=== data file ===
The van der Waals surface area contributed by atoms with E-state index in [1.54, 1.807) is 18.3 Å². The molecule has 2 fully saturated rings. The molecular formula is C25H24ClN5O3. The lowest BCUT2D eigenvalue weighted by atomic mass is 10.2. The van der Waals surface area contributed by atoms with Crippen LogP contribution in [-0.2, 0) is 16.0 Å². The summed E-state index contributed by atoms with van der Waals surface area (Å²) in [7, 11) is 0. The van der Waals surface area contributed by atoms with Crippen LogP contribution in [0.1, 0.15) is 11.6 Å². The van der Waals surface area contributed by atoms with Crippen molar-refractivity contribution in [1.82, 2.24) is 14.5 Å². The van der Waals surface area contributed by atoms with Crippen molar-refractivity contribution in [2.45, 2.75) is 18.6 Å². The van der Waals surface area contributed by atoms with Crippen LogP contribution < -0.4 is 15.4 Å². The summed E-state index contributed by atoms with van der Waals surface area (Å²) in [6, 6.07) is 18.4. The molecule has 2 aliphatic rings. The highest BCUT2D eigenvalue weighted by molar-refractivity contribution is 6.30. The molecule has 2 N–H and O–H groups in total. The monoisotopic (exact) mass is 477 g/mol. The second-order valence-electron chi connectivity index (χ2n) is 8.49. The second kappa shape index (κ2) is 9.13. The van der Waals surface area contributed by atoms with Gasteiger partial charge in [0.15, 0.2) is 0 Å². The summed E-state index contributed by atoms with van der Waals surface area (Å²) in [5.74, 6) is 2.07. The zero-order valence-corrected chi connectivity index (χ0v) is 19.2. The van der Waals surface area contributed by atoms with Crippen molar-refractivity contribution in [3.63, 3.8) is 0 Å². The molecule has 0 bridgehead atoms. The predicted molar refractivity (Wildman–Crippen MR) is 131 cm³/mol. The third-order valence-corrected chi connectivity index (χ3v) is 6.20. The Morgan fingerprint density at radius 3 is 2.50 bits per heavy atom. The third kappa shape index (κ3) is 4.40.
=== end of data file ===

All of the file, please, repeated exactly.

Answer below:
The van der Waals surface area contributed by atoms with E-state index in [1.54, 1.807) is 18.3 Å². The molecule has 2 fully saturated rings. The molecular formula is C25H24ClN5O3. The lowest BCUT2D eigenvalue weighted by atomic mass is 10.2. The van der Waals surface area contributed by atoms with Crippen LogP contribution in [-0.2, 0) is 16.0 Å². The summed E-state index contributed by atoms with van der Waals surface area (Å²) in [7, 11) is 0. The van der Waals surface area contributed by atoms with Crippen LogP contribution in [0.1, 0.15) is 11.6 Å². The van der Waals surface area contributed by atoms with Crippen molar-refractivity contribution in [1.82, 2.24) is 14.5 Å². The van der Waals surface area contributed by atoms with Crippen molar-refractivity contribution in [2.45, 2.75) is 18.6 Å². The van der Waals surface area contributed by atoms with Crippen LogP contribution < -0.4 is 15.4 Å². The summed E-state index contributed by atoms with van der Waals surface area (Å²) in [6, 6.07) is 18.4. The molecule has 2 aliphatic rings. The highest BCUT2D eigenvalue weighted by molar-refractivity contribution is 6.30. The molecule has 2 N–H and O–H groups in total. The monoisotopic (exact) mass is 477 g/mol. The second-order valence-electron chi connectivity index (χ2n) is 8.49. The second kappa shape index (κ2) is 9.13. The van der Waals surface area contributed by atoms with Gasteiger partial charge in [0.15, 0.2) is 0 Å². The summed E-state index contributed by atoms with van der Waals surface area (Å²) in [5.74, 6) is 2.07. The zero-order valence-corrected chi connectivity index (χ0v) is 19.2. The van der Waals surface area contributed by atoms with Crippen molar-refractivity contribution in [3.63, 3.8) is 0 Å². The molecule has 0 bridgehead atoms. The predicted molar refractivity (Wildman–Crippen MR) is 131 cm³/mol. The third-order valence-corrected chi connectivity index (χ3v) is 6.20. The Morgan fingerprint density at radius 3 is 2.50 bits per heavy atom. The third kappa shape index (κ3) is 4.40.